Yesterday, the EU’s highest court issued a major judgment that effectively invalidates a significant portion of the UK’s recently-passed Investigatory Powers Act (aka the “Snooper’s Charter”). The European Court of Justice (CJEU) judgment holds that “general and indiscriminate” data retention laws are inconsistent with the EU’s privacy directives.
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Editor's Note: Data should drive decision-making – the real question is how much should it do so? As big data and data analytics expand, it is tempting to assume they can solve many of the problems foreign policy decision-making has long faced. Chris Meserole, a pre-doctoral fellow here at Brookings unpacks some of the issues involved with big data when it comes to foreign policy and argues that it can inform our strategic reasoning but can’t supplant it.
As the FBI diligently set about following every lead in the San Bernardino shooting case, did it ever stop and take a look at what marketing companies collect? I’m currently participating in a research group examining the implications of the data these companies hold and aggregate, and the potential value to law enforcement investigations immediately came to mind. Private data marketing companies would make even the Stasi blush at the detailed dossiers they now attempt to collect on every American.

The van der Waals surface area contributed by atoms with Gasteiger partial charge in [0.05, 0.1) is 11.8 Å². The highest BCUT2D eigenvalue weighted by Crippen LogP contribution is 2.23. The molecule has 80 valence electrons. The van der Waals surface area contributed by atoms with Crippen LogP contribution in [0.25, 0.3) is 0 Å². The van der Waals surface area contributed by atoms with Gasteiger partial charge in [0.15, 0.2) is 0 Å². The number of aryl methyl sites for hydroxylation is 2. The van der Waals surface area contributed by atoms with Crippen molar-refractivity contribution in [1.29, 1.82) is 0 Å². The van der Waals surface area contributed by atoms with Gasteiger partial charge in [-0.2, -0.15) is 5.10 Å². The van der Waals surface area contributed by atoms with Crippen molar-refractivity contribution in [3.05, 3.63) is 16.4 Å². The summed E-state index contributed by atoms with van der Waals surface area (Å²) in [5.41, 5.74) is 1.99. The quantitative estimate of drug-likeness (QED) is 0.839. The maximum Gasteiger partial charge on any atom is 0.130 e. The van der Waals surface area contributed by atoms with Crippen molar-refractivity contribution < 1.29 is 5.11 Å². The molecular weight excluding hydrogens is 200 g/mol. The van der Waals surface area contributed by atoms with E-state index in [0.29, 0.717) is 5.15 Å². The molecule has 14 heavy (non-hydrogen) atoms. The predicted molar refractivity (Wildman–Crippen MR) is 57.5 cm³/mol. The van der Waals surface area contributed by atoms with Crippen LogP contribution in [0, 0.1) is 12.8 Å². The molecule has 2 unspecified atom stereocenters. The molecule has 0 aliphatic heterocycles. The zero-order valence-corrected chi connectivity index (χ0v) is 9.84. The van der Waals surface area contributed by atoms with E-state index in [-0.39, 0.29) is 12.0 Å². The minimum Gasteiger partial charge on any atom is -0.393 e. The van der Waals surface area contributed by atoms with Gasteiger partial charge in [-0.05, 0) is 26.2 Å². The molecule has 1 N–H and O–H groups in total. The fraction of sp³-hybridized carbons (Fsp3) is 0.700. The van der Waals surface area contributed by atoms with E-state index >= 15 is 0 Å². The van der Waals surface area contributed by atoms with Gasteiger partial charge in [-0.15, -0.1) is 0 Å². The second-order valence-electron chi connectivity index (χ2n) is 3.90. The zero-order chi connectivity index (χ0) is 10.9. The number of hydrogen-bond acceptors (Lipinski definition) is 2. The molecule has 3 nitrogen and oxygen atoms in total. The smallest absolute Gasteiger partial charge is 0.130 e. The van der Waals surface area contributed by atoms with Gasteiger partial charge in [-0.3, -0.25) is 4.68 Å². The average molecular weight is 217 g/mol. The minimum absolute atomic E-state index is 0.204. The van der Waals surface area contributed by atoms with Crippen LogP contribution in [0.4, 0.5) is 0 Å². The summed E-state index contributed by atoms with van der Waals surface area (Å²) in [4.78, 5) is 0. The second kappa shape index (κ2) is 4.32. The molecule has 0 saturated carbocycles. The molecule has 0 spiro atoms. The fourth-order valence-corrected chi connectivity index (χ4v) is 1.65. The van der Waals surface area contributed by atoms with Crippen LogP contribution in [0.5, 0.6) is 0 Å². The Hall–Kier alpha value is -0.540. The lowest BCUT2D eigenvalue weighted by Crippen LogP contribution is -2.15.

Jennifer C. Daskal (Washington College of Law, American University) has a forthcoming paper in Yale Law Journal on the vexing question of territoriality and data (current draft is available on SSRN.com), "The Un-Territoriality of Data." This paper focuses on one important aspect of the "where" of electronic data given the nature of today's Internet technologies - the US Constitutional Fourth Amendment territoriality issues of search and seizure. Here is the SSRN abstract: